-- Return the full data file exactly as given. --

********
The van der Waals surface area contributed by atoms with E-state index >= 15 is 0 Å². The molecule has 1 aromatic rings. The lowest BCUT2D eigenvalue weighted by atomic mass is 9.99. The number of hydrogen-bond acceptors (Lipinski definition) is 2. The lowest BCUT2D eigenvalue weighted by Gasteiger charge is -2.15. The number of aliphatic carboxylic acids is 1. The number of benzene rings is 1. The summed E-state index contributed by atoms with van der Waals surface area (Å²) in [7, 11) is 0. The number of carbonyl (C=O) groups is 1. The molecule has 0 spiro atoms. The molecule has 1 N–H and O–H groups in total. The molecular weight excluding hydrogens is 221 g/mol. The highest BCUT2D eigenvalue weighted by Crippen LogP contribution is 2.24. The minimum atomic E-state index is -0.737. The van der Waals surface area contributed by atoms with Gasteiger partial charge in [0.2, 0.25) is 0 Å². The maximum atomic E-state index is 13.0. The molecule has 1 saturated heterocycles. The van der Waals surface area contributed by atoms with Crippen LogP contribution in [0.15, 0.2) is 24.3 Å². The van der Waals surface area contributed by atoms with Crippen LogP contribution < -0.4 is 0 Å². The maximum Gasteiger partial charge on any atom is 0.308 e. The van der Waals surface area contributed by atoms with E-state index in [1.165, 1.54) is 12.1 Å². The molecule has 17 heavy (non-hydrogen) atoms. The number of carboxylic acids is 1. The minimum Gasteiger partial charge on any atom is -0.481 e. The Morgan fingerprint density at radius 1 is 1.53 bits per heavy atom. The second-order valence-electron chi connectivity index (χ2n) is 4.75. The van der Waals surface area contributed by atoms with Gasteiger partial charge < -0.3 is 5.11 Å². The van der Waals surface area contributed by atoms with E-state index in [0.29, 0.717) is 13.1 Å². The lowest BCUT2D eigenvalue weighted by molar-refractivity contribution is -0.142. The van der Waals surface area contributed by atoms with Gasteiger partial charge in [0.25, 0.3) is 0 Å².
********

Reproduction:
The van der Waals surface area contributed by atoms with E-state index >= 15 is 0 Å². The molecule has 1 aromatic rings. The lowest BCUT2D eigenvalue weighted by atomic mass is 9.99. The number of hydrogen-bond acceptors (Lipinski definition) is 2. The lowest BCUT2D eigenvalue weighted by Gasteiger charge is -2.15. The number of aliphatic carboxylic acids is 1. The number of benzene rings is 1. The summed E-state index contributed by atoms with van der Waals surface area (Å²) in [7, 11) is 0. The number of carbonyl (C=O) groups is 1. The molecule has 0 spiro atoms. The molecule has 1 N–H and O–H groups in total. The molecular weight excluding hydrogens is 221 g/mol. The highest BCUT2D eigenvalue weighted by Crippen LogP contribution is 2.24. The minimum atomic E-state index is -0.737. The van der Waals surface area contributed by atoms with Gasteiger partial charge in [0.2, 0.25) is 0 Å². The maximum atomic E-state index is 13.0. The molecule has 1 saturated heterocycles. The van der Waals surface area contributed by atoms with Crippen LogP contribution in [0.15, 0.2) is 24.3 Å². The van der Waals surface area contributed by atoms with Crippen LogP contribution < -0.4 is 0 Å². The maximum Gasteiger partial charge on any atom is 0.308 e. The van der Waals surface area contributed by atoms with E-state index in [1.165, 1.54) is 12.1 Å². The molecule has 17 heavy (non-hydrogen) atoms. The number of carboxylic acids is 1. The minimum Gasteiger partial charge on any atom is -0.481 e. The Morgan fingerprint density at radius 1 is 1.53 bits per heavy atom. The second-order valence-electron chi connectivity index (χ2n) is 4.75. The van der Waals surface area contributed by atoms with Gasteiger partial charge < -0.3 is 5.11 Å². The van der Waals surface area contributed by atoms with E-state index in [0.29, 0.717) is 13.1 Å². The lowest BCUT2D eigenvalue weighted by molar-refractivity contribution is -0.142. The van der Waals surface area contributed by atoms with Gasteiger partial charge in [0.25, 0.3) is 0 Å².